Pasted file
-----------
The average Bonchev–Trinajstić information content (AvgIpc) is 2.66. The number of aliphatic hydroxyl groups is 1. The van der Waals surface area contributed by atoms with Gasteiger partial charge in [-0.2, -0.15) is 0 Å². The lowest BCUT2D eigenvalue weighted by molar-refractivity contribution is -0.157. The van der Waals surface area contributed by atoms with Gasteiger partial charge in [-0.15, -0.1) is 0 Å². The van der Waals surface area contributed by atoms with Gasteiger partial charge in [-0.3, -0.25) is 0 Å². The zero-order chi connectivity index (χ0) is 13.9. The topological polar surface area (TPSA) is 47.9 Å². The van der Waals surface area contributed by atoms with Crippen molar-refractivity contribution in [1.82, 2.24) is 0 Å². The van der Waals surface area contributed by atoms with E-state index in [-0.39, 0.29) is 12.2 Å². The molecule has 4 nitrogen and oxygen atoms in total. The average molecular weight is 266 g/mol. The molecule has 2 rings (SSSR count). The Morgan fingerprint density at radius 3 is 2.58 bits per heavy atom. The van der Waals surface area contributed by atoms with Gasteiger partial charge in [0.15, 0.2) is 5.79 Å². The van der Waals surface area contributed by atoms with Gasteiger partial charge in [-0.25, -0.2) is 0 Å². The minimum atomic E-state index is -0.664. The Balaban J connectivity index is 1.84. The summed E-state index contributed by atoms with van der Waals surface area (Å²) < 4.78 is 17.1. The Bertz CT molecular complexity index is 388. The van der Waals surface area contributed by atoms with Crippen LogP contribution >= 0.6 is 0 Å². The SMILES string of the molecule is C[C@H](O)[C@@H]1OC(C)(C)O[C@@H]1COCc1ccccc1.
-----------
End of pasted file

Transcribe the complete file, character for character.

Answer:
The average Bonchev–Trinajstić information content (AvgIpc) is 2.66. The number of aliphatic hydroxyl groups is 1. The van der Waals surface area contributed by atoms with Gasteiger partial charge in [-0.2, -0.15) is 0 Å². The lowest BCUT2D eigenvalue weighted by molar-refractivity contribution is -0.157. The van der Waals surface area contributed by atoms with Gasteiger partial charge in [-0.15, -0.1) is 0 Å². The van der Waals surface area contributed by atoms with Gasteiger partial charge in [-0.3, -0.25) is 0 Å². The zero-order chi connectivity index (χ0) is 13.9. The topological polar surface area (TPSA) is 47.9 Å². The van der Waals surface area contributed by atoms with Crippen molar-refractivity contribution in [1.82, 2.24) is 0 Å². The van der Waals surface area contributed by atoms with E-state index in [-0.39, 0.29) is 12.2 Å². The molecule has 4 nitrogen and oxygen atoms in total. The average molecular weight is 266 g/mol. The molecule has 2 rings (SSSR count). The Morgan fingerprint density at radius 3 is 2.58 bits per heavy atom. The van der Waals surface area contributed by atoms with Gasteiger partial charge in [0.15, 0.2) is 5.79 Å². The van der Waals surface area contributed by atoms with Gasteiger partial charge in [-0.25, -0.2) is 0 Å². The minimum atomic E-state index is -0.664. The Balaban J connectivity index is 1.84. The summed E-state index contributed by atoms with van der Waals surface area (Å²) < 4.78 is 17.1. The Bertz CT molecular complexity index is 388. The van der Waals surface area contributed by atoms with Crippen LogP contribution >= 0.6 is 0 Å². The SMILES string of the molecule is C[C@H](O)[C@@H]1OC(C)(C)O[C@@H]1COCc1ccccc1.